Pipex snaps up Bulldog's customers

Summary:Following what some have found to be an unsatisfactory ISP experience, Bulldog's customers have a new supplier

Long-suffering Bulldog subscribers now know who they've been sold to.

The Internet service provider's (ISP) remaining retail and small business customers have been acquired — at a fraction over £100 each — by the rapidly expanding Pipex, which has also announced a wholesale deal to let it piggyback off Cable & Wireless local loop unbundling (LLU) connections.

Cable & Wireless is the former owner of Bulldog, having acquired it in 2004 for £18.6m.

Pipex chief executive Mark Read admitted to ZDNet UK that his company would have had to pay a lot more for Bulldog's customer base if taking on the troubled ISP was a more attractive task.

"Pipex has taken on many challenges in the past. If it wasn't as much of a challenge, then Cable & Wireless might not want to sell, and if they did it would cost a lot more," he said on Thursday.

Read said that existing customers would remain on "Bulldog, powered by Pipex", but new customers would go straight onto a Pipex connection if the company had unbundled their exchange.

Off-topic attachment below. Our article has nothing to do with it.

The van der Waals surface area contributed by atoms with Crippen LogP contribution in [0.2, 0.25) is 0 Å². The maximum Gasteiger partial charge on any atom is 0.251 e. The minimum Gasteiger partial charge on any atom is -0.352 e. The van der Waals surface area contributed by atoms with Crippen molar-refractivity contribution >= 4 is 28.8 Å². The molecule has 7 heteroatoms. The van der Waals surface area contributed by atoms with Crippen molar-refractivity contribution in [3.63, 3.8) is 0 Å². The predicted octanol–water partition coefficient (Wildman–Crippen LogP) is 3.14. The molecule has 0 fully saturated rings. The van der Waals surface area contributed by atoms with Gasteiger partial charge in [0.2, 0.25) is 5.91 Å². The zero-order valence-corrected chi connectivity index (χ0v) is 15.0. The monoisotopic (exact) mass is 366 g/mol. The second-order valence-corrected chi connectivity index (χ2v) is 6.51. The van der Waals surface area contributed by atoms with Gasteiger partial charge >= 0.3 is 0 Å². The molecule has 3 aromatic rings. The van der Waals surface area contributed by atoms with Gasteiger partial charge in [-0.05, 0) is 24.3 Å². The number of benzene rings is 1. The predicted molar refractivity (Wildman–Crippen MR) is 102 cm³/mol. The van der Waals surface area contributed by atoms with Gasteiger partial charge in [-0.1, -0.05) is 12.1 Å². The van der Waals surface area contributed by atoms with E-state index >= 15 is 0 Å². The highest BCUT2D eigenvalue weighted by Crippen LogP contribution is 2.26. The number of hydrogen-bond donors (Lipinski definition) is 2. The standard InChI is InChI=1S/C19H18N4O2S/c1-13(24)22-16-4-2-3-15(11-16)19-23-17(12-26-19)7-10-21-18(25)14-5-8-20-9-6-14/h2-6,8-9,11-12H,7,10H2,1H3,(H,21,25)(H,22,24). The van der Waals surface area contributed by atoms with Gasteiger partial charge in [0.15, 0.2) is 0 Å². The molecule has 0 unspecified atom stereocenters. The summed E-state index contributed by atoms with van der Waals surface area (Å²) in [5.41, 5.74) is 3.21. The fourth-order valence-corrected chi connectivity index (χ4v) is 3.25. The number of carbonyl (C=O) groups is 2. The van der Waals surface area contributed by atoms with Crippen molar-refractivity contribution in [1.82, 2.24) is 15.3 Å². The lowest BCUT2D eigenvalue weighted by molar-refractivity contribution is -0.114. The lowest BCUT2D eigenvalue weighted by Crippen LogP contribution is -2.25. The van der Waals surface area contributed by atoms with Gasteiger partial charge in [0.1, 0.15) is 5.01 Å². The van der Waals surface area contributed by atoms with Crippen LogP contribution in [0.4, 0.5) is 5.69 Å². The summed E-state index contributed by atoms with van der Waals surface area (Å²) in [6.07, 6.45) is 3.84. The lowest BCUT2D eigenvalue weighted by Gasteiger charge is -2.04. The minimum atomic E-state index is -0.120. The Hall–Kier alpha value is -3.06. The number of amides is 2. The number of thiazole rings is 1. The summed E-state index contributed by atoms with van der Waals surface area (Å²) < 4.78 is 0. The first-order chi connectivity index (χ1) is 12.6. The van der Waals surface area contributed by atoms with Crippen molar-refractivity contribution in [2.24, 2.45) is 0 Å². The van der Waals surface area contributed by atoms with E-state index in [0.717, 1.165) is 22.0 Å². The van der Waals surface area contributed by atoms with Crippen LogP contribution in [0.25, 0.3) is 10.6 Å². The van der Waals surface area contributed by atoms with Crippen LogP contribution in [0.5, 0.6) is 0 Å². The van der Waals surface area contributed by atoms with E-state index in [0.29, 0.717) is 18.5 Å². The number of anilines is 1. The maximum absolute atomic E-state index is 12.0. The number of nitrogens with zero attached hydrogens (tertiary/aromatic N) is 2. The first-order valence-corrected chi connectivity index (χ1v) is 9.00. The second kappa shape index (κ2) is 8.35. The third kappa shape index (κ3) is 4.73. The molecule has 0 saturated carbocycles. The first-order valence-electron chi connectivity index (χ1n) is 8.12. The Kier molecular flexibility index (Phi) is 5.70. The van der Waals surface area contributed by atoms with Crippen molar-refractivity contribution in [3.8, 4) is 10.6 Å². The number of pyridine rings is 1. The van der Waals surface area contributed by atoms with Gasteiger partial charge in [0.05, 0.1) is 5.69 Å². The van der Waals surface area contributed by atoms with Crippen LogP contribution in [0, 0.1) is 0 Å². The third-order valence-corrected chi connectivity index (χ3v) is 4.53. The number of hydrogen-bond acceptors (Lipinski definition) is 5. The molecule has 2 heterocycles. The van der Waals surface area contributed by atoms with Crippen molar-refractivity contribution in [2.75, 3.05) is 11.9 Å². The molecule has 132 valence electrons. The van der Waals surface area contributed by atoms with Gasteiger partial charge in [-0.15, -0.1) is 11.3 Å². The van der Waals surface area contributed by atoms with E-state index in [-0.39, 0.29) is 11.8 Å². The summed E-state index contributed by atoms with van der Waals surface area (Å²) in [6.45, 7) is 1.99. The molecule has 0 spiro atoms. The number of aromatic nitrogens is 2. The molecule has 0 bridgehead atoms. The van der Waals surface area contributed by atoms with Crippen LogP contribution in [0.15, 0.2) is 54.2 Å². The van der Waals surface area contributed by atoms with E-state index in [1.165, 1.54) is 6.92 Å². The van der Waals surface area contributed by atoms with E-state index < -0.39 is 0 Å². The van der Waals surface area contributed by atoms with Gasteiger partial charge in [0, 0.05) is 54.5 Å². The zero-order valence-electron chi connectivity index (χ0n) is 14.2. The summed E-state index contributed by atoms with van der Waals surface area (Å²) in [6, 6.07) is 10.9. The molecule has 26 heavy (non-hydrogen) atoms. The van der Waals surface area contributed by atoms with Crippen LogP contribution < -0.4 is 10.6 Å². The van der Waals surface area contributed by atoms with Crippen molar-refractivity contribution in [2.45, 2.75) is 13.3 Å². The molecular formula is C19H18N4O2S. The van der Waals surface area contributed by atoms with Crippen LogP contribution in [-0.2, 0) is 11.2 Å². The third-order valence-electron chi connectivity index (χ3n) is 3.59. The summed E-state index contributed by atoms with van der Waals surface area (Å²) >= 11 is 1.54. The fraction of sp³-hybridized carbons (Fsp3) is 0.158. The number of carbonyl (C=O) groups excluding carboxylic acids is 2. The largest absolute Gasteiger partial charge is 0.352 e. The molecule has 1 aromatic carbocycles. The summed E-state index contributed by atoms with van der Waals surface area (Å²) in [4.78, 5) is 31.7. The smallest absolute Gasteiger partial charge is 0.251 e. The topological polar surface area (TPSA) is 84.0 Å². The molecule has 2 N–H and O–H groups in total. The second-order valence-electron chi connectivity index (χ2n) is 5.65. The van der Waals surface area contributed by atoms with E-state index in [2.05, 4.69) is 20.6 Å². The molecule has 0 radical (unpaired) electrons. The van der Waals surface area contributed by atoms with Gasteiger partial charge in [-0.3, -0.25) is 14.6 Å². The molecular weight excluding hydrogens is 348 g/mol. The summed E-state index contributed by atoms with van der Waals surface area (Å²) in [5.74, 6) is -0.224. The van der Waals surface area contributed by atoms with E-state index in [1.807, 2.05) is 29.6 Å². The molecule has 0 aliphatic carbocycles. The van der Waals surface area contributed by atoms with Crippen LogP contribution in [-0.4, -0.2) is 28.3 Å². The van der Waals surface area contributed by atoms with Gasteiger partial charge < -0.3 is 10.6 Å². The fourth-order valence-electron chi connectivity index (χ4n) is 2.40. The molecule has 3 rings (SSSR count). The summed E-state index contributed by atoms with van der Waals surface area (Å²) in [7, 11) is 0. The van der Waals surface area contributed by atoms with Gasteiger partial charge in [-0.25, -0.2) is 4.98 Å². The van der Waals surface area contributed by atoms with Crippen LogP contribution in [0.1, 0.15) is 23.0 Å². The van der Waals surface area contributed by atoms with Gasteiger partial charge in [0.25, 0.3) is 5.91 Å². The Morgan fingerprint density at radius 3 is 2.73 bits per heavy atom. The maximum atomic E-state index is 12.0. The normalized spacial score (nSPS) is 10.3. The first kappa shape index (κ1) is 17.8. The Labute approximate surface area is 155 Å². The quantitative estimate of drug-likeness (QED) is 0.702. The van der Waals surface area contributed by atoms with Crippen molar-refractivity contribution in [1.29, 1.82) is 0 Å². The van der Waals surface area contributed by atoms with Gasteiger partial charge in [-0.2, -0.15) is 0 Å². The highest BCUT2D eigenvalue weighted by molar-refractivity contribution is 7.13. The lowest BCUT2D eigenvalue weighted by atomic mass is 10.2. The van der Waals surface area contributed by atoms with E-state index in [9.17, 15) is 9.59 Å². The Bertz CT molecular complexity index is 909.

He also denied that there would be even short-term disruption for Bulldog's customers in the switchover.

LLU allows companies other than BT to install their own equipment in a BT exchange, which lets them offer their own wholesale telecoms services.

"We had a good look at [Bulldog] before we bought them," said Read. "Billing has been a problem, but we think they've now got a grip on most issues and we will clear out the rest.  The equipment in the exchanges is good stuff, from Marconi. Perhaps Bulldog over-promised in the past, but we think the billing issue is now cracked."

Pipex has also acquired IDT Telecom's Toucan ISP, which gives it 185,000 customers, for £24m. Bulldog's 110,000 customers cost it £12m, which brings its total voice and broadband customer base to 1.14 million subscribers.

Cable&Wireless was prompted to exit the broadband market after players such as Carphone Warehouse, Orange and BSkyB started offering so-called "free broadband" as part of fixed-mobile-broadband triple-play packages, although Bulldog has long suffered from customer dissatisfaction over issues such as billing.

As the Toucan purchase brings a fixed-line and mobile businesses, Pipex has now also become a "triple-player".

Topics: Networking


David Meyer is a freelance technology journalist. He fell into journalism when he realised his musical career wouldn't be paying many bills. His early journalistic career was spent in general news, working behind the scenes for BBC radio and on-air as a newsreader for independent stations. David's main focus is on communications, of both... Full Bio

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